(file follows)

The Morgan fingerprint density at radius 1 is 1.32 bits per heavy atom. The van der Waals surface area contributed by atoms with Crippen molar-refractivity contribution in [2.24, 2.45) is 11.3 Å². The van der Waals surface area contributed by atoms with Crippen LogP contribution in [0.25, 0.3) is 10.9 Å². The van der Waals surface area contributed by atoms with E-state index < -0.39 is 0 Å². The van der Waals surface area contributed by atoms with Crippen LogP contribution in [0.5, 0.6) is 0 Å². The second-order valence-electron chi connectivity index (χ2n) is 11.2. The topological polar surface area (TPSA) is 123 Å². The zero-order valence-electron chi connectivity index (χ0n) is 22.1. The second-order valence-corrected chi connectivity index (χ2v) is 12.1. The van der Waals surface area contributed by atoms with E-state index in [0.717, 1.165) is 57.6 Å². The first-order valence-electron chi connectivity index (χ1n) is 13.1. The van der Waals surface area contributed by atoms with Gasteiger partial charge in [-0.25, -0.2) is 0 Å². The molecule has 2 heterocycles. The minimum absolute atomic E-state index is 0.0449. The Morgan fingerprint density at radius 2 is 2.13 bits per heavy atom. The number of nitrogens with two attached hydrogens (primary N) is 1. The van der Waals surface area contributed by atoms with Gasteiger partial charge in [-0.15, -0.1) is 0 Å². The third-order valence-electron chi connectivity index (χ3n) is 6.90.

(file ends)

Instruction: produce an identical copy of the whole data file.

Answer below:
The Morgan fingerprint density at radius 1 is 1.32 bits per heavy atom. The van der Waals surface area contributed by atoms with Crippen molar-refractivity contribution in [2.24, 2.45) is 11.3 Å². The van der Waals surface area contributed by atoms with Crippen LogP contribution in [0.25, 0.3) is 10.9 Å². The van der Waals surface area contributed by atoms with E-state index < -0.39 is 0 Å². The van der Waals surface area contributed by atoms with Crippen LogP contribution in [0.5, 0.6) is 0 Å². The second-order valence-electron chi connectivity index (χ2n) is 11.2. The topological polar surface area (TPSA) is 123 Å². The zero-order valence-electron chi connectivity index (χ0n) is 22.1. The second-order valence-corrected chi connectivity index (χ2v) is 12.1. The van der Waals surface area contributed by atoms with E-state index in [0.717, 1.165) is 57.6 Å². The first-order valence-electron chi connectivity index (χ1n) is 13.1. The van der Waals surface area contributed by atoms with Gasteiger partial charge in [-0.25, -0.2) is 0 Å². The molecule has 2 heterocycles. The minimum absolute atomic E-state index is 0.0449. The Morgan fingerprint density at radius 2 is 2.13 bits per heavy atom. The number of nitrogens with two attached hydrogens (primary N) is 1. The van der Waals surface area contributed by atoms with Gasteiger partial charge in [-0.15, -0.1) is 0 Å². The third-order valence-electron chi connectivity index (χ3n) is 6.90.